Monteverdi – L’Orfeo


Orfeo – Mark Tucker
La Musica / Proserpina – Joanne Lunn
La Messaggiera – Julia Gooding
Euridice – Revital Raviv
Ninfa – Faye Newton
Speranza / Pastore / Spirito – Mark Chambers
Apollo / Pastore / Spirito – Andrew King
Pastore / Spirito – Joseph Cornwell
Plutone / Pastore – Michael George
Caronte / Spirito – Simon Grant
Pastore / Spirito – Mark Rowlinson
Pastore / Spirito – Martin Robson

New London Concert
Philip Pickett

Jonathan Miller – director
Sue Lefton – choreography
Shirin Guild – costumes

Reviewed by: Kenneth Carter

Reviewed: 14 March, 2007
Venue: Southbank Centre, London – Queen Elizabeth Hall

This was a staged version. Engagingly, Philip Pickett introduced it. He pointed to the musicians on either side of the platform. “Those are the baddies over there – on the dark side, the side of hell and Pluto”, he said, “and over here, on the bright side, are the goodies, in Thrace, the pastoral above-ground of Proserpina. In the middle, the brass group playing the fanfare represent the Invaghiti, who commissioned the opera in the first place.”

Thereafter, as we could see for ourselves, major figures in the cast came and went, as did shepherds and spirits of the underworld. When onstage, the chief characters adopted an appropriate stance, with minimal gesture – though broad and expansive. All were dressed in trousers and a loose-buttoned top, slate grey – except for Orfeo (white trousers and embroidery) and La Musica / Prosperpina and La Messagiera (washed burgundy). Male characters might come on or leave the platform via the audience gangways. Particularly effective in Act Three was Charon wielding a long oar that swayed majestically and ceaselessly, indicating the River Styx.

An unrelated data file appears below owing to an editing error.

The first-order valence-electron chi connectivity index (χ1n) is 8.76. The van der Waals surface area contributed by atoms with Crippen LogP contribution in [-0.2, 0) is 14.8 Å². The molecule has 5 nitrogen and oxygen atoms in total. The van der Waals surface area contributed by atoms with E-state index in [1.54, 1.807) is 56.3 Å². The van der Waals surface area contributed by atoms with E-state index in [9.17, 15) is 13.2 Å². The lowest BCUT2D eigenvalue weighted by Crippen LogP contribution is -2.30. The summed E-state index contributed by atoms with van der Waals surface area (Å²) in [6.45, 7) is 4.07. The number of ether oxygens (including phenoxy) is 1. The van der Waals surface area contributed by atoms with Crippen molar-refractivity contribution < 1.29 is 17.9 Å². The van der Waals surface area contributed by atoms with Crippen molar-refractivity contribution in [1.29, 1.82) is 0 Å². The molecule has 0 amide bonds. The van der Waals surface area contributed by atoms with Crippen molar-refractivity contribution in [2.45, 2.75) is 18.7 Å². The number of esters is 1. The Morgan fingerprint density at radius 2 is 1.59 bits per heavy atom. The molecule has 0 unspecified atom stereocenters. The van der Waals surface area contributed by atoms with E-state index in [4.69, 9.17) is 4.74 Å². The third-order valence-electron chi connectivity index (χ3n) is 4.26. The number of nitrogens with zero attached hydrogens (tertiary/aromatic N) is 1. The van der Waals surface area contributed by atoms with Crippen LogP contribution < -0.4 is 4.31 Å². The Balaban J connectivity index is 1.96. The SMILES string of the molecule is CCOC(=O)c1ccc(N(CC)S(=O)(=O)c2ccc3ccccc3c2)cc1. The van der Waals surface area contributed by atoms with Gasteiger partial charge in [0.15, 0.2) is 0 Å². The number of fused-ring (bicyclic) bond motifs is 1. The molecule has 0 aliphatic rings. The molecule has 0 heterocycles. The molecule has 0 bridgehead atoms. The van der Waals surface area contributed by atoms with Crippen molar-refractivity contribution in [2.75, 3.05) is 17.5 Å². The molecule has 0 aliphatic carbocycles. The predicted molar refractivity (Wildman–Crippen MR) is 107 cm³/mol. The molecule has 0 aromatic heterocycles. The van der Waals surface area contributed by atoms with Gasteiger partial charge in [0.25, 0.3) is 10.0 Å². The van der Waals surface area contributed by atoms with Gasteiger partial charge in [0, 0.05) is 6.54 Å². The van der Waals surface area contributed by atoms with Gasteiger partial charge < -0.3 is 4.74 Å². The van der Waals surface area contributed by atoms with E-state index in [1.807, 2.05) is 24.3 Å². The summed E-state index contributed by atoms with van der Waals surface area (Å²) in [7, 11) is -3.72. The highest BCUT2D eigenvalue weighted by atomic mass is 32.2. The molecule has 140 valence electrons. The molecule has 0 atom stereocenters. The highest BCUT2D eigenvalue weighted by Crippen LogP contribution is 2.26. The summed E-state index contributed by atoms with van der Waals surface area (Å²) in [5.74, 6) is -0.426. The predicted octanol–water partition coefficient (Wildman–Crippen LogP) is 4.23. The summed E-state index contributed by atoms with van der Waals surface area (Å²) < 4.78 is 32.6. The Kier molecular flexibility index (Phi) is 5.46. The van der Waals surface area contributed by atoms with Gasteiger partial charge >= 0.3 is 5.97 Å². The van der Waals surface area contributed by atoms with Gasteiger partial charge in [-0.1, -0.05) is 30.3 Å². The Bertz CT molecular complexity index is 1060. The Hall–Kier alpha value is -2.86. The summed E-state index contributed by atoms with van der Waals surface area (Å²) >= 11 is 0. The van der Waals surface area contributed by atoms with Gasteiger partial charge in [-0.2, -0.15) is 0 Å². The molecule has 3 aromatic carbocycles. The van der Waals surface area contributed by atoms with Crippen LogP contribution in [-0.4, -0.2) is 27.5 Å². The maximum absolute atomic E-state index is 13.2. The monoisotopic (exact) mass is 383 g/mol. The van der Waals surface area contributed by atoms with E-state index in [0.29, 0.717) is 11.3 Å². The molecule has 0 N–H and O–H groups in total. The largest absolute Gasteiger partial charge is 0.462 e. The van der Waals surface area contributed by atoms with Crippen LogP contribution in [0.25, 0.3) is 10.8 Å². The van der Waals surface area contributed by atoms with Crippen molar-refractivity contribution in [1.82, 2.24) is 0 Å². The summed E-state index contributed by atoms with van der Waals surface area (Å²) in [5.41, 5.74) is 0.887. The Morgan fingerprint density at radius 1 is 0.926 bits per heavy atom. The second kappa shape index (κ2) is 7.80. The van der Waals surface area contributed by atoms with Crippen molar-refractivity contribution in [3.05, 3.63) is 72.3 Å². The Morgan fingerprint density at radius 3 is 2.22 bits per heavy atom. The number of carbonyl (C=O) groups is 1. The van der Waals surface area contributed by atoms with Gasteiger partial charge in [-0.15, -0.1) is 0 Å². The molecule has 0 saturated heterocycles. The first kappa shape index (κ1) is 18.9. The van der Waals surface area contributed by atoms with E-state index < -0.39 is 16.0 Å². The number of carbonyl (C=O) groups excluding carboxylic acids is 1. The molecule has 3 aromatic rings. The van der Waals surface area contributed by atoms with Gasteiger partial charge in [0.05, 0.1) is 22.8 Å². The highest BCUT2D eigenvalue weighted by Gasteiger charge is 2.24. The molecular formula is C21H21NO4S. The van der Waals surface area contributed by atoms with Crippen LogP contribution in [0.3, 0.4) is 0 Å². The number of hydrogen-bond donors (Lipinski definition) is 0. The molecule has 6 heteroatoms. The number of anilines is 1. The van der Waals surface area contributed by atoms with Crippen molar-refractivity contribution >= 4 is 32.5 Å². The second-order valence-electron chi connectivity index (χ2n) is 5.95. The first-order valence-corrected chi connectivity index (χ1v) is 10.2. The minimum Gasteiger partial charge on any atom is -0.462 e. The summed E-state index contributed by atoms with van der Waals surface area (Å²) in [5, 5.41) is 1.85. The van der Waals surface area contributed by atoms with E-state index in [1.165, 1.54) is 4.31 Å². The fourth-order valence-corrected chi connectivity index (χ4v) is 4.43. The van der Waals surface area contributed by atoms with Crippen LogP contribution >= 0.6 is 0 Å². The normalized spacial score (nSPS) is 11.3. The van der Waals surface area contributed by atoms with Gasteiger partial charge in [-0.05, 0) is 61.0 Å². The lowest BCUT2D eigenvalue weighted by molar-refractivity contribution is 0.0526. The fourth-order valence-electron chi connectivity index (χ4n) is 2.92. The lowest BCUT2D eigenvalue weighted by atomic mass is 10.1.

This welcome movement broke up the static-sounding writing and clarified the narrative. High up, a long, narrow screen gave us words in red letters that I found virtually unreadable.

The instruments were gloriously varied – to hear and to look at. We had trumpets, cornets and sackbuts galore, recorders, two magnificent theorbos, a harp, an organ, a harpsichord and a regal, together with stringed instruments of various kinds ranging from violin to bass viol and contrabass violin. The sound was effective, but rather remote, although I could still appreciate the changes in tone and texture as we switched from the underworld to the countryside, from the sombre to the light-hearted, from the doleful to the gay.

The singing was exemplary in its projection, at ease with itself, and seemed as if coming from a single voice of diverse tones. Mark Tucker must have pride of place – his part is so long yet his delivery was so assured and accomplished. I must say, too, that I found the relative depth of his voice most welcome, especially through being effectively varied. Joanne Lunn, Julia Gooding, Revital Raviv and Faye Newton all sang steadily and effectively, at ease in ornamentation that contributed an admirable, articulated gravitas to proceedings. The deeper-voiced Michael George and Simon Grant were solemn and stern rather than lugubrious.

This was an admirable event, then. It achieved its aim of presenting a great work of art with lucidity, professionalism and an impressive, sustained, solemn restraint. Rather churlishly then, I conclude by saying that I found the performance somewhat anaemic. I longed to hear full-blooded cries of anguish, such as might have issued from an ensemble like Rinaldo Alessandrini’s Concerto Italiano.

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